- The combination of the blue line, the directional signs and the municipal police officers stationed at each street to stop automobile traffic alleviated any safety concerns. Additionally, the expatriate volunteers located throughout the walk into as well as near some of the main tourist sites inside the Centro Historico were extremely nice, willing to share information and eager to answer questions.
- If available, be sure to take the tourist information offered by the volunteers in the blue shirts. Both the Follow the Blue Line brochure and the Tourist Information Map were handy resources for our visit.
- If you plan to shop, it might be helpful to know that the vendors in both the Pino Suarez Market and the market in the cruise ship terminal were very willing to negotiate prices. Those in the brick and mortar locations near the market did not negotiate.
- US dollars seemed to be accepted everywhere.
Transportation to Stone IslandWe heard about Isla de la Piedra (Stone Island) from a fellow passenger who was contemplating a DIY day trip, so we did some quick research and found that a visit looked to be easy and inexpensive. Rather than entering back into the cruise terminal when we reached the security entrance on our blue line return walk, we headed to the right in search of Playa Sur Embarcadero. We finally saw a sign outside of a fenced area that said "Water Taxi to Stone Island", and soon located a ticket booth at the water's edge. The less than 5 minute ferry ride cost us $2.00 US per person (round trip).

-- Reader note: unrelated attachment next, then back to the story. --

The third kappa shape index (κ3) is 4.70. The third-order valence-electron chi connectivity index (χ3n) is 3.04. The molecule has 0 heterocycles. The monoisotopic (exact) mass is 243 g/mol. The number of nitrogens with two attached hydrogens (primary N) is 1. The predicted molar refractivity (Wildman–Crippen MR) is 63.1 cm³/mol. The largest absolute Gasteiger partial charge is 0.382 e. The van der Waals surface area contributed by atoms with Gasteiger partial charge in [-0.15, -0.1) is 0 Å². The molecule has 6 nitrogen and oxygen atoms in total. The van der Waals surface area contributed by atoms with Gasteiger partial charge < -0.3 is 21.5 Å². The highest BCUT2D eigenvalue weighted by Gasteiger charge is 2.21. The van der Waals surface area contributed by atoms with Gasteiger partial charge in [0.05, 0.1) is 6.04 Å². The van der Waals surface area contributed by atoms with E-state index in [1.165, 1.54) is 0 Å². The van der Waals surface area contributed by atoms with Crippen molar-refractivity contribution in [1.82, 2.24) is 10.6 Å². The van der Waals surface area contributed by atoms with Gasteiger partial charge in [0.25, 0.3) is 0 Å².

Our Walk on the Beach and Drinks with a ViewWe disembarked the water taxi and walked across the peninsula to the long beautiful stretch of sandy beach lined with restaurants and a coconut grove which stretched as far as the eye could see. We met another couple on our short ferry ride, and the four of us walked along the beach sharing travel stories and attempting to avoid the many vendors selling everything from food and drinks to horseback riding, boat rentals and photos with iguanas.
After strolling a good ways down the sandy beach we decided it was time to cool off under a palapa so we headed back to El Velero, one of the restaurants that we passed earlier in the afternoon. We had our choice of seating and after ordering some drinks, we talked and people watched. From our table with its great view of the water we could see surfers and swimmers and youngsters playing in the waves - and we even heard a serenade from a nearby mariachi band.